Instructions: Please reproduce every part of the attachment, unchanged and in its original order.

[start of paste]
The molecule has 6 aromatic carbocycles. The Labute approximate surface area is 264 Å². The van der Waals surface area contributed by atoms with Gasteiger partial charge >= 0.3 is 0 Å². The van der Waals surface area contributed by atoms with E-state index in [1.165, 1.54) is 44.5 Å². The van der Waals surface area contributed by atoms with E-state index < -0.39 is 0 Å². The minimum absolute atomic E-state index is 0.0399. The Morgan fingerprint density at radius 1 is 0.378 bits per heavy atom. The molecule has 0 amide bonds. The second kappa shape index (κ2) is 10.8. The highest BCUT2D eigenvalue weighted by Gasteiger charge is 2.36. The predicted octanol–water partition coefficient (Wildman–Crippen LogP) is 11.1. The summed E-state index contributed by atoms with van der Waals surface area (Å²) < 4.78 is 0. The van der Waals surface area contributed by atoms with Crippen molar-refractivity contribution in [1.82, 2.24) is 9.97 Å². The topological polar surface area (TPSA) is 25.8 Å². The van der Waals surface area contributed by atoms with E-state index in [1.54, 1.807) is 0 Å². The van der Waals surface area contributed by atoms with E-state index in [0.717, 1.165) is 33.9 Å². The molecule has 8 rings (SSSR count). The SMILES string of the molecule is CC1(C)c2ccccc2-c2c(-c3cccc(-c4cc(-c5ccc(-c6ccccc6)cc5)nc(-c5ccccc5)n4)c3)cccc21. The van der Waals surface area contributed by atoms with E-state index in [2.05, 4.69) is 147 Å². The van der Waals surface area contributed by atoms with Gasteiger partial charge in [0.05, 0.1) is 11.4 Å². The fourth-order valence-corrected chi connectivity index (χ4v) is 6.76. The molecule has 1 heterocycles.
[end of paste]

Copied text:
The molecule has 6 aromatic carbocycles. The Labute approximate surface area is 264 Å². The van der Waals surface area contributed by atoms with Gasteiger partial charge >= 0.3 is 0 Å². The van der Waals surface area contributed by atoms with E-state index in [1.165, 1.54) is 44.5 Å². The van der Waals surface area contributed by atoms with E-state index < -0.39 is 0 Å². The minimum absolute atomic E-state index is 0.0399. The Morgan fingerprint density at radius 1 is 0.378 bits per heavy atom. The molecule has 0 amide bonds. The second kappa shape index (κ2) is 10.8. The highest BCUT2D eigenvalue weighted by Gasteiger charge is 2.36. The predicted octanol–water partition coefficient (Wildman–Crippen LogP) is 11.1. The summed E-state index contributed by atoms with van der Waals surface area (Å²) < 4.78 is 0. The van der Waals surface area contributed by atoms with Crippen molar-refractivity contribution in [1.82, 2.24) is 9.97 Å². The topological polar surface area (TPSA) is 25.8 Å². The van der Waals surface area contributed by atoms with E-state index in [1.54, 1.807) is 0 Å². The van der Waals surface area contributed by atoms with E-state index in [0.717, 1.165) is 33.9 Å². The molecule has 8 rings (SSSR count). The SMILES string of the molecule is CC1(C)c2ccccc2-c2c(-c3cccc(-c4cc(-c5ccc(-c6ccccc6)cc5)nc(-c5ccccc5)n4)c3)cccc21. The van der Waals surface area contributed by atoms with E-state index in [2.05, 4.69) is 147 Å². The van der Waals surface area contributed by atoms with Gasteiger partial charge in [0.05, 0.1) is 11.4 Å². The fourth-order valence-corrected chi connectivity index (χ4v) is 6.76. The molecule has 1 heterocycles.